The thing about late starts to the golf season is that there’s a two-pronged effect on the morale of your members and your staff.
With your staff, you’ve made commitments to them, but you haven’t given them work and you can’t afford to do it. It’s a balancing act between how long you can go without finding them something to do and your own financial responsibility once they come on board.
From a morale standpoint, you do your orientation and you get everyone excited by telling them what a great spot you have for them and then, it snows.
That being said, the key is communication. You make sure you keep them in the loop and tell them the season is coming and when it hits, it will be big.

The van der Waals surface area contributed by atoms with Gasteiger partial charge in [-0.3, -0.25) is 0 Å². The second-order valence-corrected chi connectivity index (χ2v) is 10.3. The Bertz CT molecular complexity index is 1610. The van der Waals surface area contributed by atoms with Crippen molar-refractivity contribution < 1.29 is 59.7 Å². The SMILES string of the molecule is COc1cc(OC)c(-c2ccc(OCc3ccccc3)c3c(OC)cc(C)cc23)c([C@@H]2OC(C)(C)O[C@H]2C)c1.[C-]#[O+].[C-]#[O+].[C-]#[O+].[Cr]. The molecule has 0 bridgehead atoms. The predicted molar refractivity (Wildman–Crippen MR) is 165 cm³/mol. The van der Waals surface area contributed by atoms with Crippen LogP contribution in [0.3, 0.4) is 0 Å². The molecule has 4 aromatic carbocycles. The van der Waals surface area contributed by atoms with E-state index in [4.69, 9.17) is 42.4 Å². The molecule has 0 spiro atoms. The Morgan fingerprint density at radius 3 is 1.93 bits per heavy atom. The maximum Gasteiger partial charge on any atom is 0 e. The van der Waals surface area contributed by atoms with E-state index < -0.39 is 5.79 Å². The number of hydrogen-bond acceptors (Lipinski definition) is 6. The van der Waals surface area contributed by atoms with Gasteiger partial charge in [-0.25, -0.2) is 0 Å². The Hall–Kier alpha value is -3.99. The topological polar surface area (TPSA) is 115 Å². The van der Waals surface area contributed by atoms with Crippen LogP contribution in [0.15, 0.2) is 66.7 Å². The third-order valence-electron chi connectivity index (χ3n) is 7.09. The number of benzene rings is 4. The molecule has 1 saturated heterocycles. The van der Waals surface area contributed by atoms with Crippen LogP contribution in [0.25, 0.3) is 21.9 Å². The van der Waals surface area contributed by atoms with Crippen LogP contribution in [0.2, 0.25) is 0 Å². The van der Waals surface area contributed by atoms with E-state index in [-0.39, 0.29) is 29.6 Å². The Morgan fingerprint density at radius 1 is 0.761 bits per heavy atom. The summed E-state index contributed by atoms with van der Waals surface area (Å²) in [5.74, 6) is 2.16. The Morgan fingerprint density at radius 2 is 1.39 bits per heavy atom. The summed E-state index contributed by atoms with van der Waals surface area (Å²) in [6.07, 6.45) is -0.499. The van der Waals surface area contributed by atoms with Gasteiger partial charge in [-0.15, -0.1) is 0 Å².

With members, I’m finding more and more of them are traveling in the winter and staying down south a little longer, so that saves us a little when the season is slow to start, but they’ve paid their dues by Feb. 15 and they want to get playing golf.
Not that long ago, they were at their homes and saw the snow and you could just hear the disappointment in their voices. When we got some sun and some melting, we opened the pro shop for the weekend and people’s spirits actually picked up.
Even the administration has got to make sure it doesn’t get down on itself because of financial responsibilities. We’ve got to turn some food and beverage. In the shop, we’ve got the inventory, so we need bodies to get things rolling.
The way to look at it is that a good May is better than a good April because that means the season isn’t likely to be interrupted by a temporary return of winter at that point.
A nice spring day has a way of curing the winter blues for golfers and the golf industry.